It may seem counterintuitive, but it makes sense for Brazil to seriously explore opportunities in the areas of sustainability and climate change with China, the world champion in CO₂ emissions.
New possibilities open up now that the issue will once again be a priority and that Brasilia’s goodwill towards Beijing will increase. It makes perfect sense to cooperate with others as well, but this is less surprising.
In recent years, moreover, while deniers paid no attention, a lot has happened in China in terms of sustainability. Beijing has made international decarbonization commitments.
Green technologies have spread rapidly, including in the areas of solar, wind and electric vehicles. Green finance funds have multiplied. In Shanghai, the world’s largest carbon market went live. In Kuqa, the largest green hydrogen plant on the planet is being built.
China wants to be at the forefront of the transition to a low-carbon economy, which is not trivial given its high dependence on coal. In addition, the increase in fossil fuel production in the country is bad news, motivated by energy security. But anyone who thinks that China’s decarbonization is just talk is wrong.
Sustainability and technology must serve to update and dynamize the bilateral relationship — and these agendas complement the already consolidated fronts of trade and investment. In the Brazil-China relationship, the vision of the future needs to focus on topics such as low-carbon agriculture, green finance, sustainable mobility, agricultural biotechnology, renewable energies, smart cities, in addition to agriculture and industry 4.0.
Chinese investments in Brazil, for example, can help scale up existing initiatives in the country in the area of low-carbon agriculture. A bilateral climate agreement for trading carbon credits, as a study by the Brazil-China Business Council suggests, could offset China’s CO₂ emissions in projects in Brazil, which would be viable with a much lower amount of emissions.
Closer dialogue not only —but also — with China is fundamental in international forums, including climate COPs, such as the one that is now starting in Egypt, in addition to the G20 and BRICS.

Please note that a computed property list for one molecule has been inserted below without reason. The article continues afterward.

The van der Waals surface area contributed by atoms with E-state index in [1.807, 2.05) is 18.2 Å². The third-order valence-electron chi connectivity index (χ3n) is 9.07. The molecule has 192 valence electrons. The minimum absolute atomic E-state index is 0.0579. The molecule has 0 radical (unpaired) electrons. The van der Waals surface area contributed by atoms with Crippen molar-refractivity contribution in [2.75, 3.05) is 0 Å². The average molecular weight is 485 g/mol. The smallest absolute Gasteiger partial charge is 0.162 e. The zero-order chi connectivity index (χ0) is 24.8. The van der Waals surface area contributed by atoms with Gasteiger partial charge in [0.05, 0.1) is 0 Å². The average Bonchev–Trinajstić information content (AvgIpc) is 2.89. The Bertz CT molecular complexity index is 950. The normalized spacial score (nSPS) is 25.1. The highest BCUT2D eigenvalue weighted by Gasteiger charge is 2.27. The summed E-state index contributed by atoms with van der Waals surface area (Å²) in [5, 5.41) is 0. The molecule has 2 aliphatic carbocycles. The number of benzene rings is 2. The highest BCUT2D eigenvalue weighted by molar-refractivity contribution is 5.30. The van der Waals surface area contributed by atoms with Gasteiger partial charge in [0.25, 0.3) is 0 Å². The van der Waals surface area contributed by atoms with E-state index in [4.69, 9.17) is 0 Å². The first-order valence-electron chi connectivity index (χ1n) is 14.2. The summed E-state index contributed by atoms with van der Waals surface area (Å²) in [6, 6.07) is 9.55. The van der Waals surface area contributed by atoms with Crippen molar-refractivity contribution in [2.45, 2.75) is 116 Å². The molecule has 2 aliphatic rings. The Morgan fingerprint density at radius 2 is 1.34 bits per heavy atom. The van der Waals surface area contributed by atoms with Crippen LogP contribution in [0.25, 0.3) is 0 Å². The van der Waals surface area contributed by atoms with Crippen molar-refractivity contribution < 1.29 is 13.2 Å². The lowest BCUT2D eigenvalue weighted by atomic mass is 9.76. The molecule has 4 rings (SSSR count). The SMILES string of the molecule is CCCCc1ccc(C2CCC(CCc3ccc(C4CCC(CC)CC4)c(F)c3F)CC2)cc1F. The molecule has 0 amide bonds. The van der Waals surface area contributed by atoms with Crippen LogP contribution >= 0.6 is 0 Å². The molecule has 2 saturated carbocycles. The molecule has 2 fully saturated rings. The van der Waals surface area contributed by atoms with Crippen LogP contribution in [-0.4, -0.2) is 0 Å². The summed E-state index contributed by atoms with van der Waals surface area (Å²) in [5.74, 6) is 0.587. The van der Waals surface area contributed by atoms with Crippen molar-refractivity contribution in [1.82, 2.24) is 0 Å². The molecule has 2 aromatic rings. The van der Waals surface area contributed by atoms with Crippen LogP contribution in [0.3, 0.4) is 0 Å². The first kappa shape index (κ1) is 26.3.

Still, the dialogue with Beijing is interesting in the face of new trade barriers, such as those emerging in the European Union. If Brazil is the preferred target of one of the proposals – with an environmental guise, with the potential to harm 78% of Brazilian agro exports to the bloc –, China is the natural focus of another European initiative that proposes a carbon tax on imports. . Trade and climate are certainly related, but the arbitrariness of these new barriers is worrying.
Furthermore, digitalization and sustainability must be the basis of a new competitiveness policy for Brazilian industry. In the relationship with the Asian country, the challenge is to leverage Chinese investments and technologies to help reinvigorate industrial activity.
If, in terms of trade, Chinese imports pose an obvious challenge to the industry in Brazil (and the world), expanding the agenda — with an emphasis on investments, technology, sustainability and infrastructure — could generate gains for the industrial sector itself.
It is worth remembering that, in the distant past of 1988, Brazil and China established a joint program for the construction of advanced remote sensing satellites, CBERS. Even today, images generated by these satellites contribute to the monitoring of deforestation and fires, the control of water resources and agricultural areas in both countries.
Even in the face of a more tense international context, it should not be impossible to expand the scope and ambition of joint initiatives, in line with a new vision of the future for Brazil-China relations and, by the way, for Brazil’s role in the world.